(Tips for Staying Safe in The Sun)
Sun Protection? Here’s How:
First and foremost, avoid sun exposure! Think of your skin as a tape recorder, recording every second of sun exposure your skin receives. Walking to your car, driving during daylight hours, or just walking to lunch during your mid day break are all sources of exposure to ultraviolet light. Over your lifetime, these changes accumulate in the skin, ultimately showing themselves as dark spots, premature aging, and changes leading to the development of skin cancer.
Use Sun block!
Using a sun block should be as routine as brushing your teeth. You should never leave your home during daylight hours without an application of a broad-spectrum sun block. Look for one that is SPF 30 (a measure of ultraviolet B protection) and has ingredients that also block ultraviolet A rays. Although there is no convenient rating for ultraviolet A protection on the label of commercial sun blocks at this time, the Food and Drug Administration is making changes so that consumers will be able to identify sun blocks that offer the best protection for both types of ultraviolet light. For now, ask your dermatologist to recommend an effective broad-spectrum sunblock. Be sure to apply your sun block liberally allowing time for it to be absorbed and rubbed in uniformly.
If you are planning to be out of doors for more than 30 minutes, you should carry sun block with you and reapply. It is never sufficient to apply sun block once in the morning and expect it to offer continued protection for the rest of the day.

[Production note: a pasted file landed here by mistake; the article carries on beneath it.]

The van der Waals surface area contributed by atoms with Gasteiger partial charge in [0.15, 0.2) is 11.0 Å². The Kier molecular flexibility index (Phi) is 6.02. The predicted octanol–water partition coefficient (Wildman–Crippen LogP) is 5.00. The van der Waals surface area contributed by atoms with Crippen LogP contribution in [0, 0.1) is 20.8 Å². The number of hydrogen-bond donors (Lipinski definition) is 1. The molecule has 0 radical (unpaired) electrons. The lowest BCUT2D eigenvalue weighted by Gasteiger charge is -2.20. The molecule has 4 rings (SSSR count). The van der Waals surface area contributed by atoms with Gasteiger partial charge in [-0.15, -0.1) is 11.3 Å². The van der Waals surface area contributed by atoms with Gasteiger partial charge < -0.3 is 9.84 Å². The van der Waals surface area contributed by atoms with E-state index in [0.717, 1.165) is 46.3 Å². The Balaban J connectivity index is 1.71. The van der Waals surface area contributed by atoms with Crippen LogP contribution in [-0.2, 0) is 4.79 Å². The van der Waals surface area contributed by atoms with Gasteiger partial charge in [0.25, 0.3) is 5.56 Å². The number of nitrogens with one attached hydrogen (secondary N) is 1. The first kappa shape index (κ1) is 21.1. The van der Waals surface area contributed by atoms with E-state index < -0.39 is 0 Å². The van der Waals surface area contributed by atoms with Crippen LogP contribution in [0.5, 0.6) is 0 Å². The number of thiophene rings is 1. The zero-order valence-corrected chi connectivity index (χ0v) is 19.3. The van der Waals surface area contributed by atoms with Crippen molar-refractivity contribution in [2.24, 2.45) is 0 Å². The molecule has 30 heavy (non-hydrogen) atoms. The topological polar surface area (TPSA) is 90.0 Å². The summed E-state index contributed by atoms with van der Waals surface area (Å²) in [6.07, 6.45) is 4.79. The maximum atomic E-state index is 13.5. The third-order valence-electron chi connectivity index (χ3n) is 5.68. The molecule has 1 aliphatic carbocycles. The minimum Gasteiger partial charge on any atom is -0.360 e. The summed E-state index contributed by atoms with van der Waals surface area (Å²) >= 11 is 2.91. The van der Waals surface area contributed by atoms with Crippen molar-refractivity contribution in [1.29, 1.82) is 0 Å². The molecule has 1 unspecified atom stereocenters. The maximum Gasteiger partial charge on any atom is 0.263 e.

Put on Sunblock!
Read more: Sun block basics
Wear Sun Protective Clothing
Sun protective garments include a wide-brimmed hat, sunglasses that protect against both ultraviolet A and B, long pants and long sleeved shirts that fit loosely and gloves when necessary.
Protect Your Environment
Glass windows in our cars do not screen out all of the ultraviolet rays. Therefore, we are continuously exposed to ultraviolet radiation while we drive. Using an ultraviolet screening film applied to the car’s windows is one way to limit one’s exposure. Also, when enjoying outdoor activities such as the beach or sporting activities, using a parasol to block the sun is very helpful. Try to avoid outdoor exposures between 10 AM and 4 PM if at all possible. Also, remember that ultraviolet exposure is made worse in reflective environments such as near water or in snow or sand.
Never Use Tanning Beds
Despite mounting concern over the use of tanning beds and sun damage and skin cancer, many people continue to seek out this unwise behavior. Such purposeful ultraviolet light will lead to premature aging of the skin and increased risk of skin cancer including deadly melanoma. If a tan is a sought after look, consider using a sunless tanner for the same effects without dangerous ultraviolet exposure.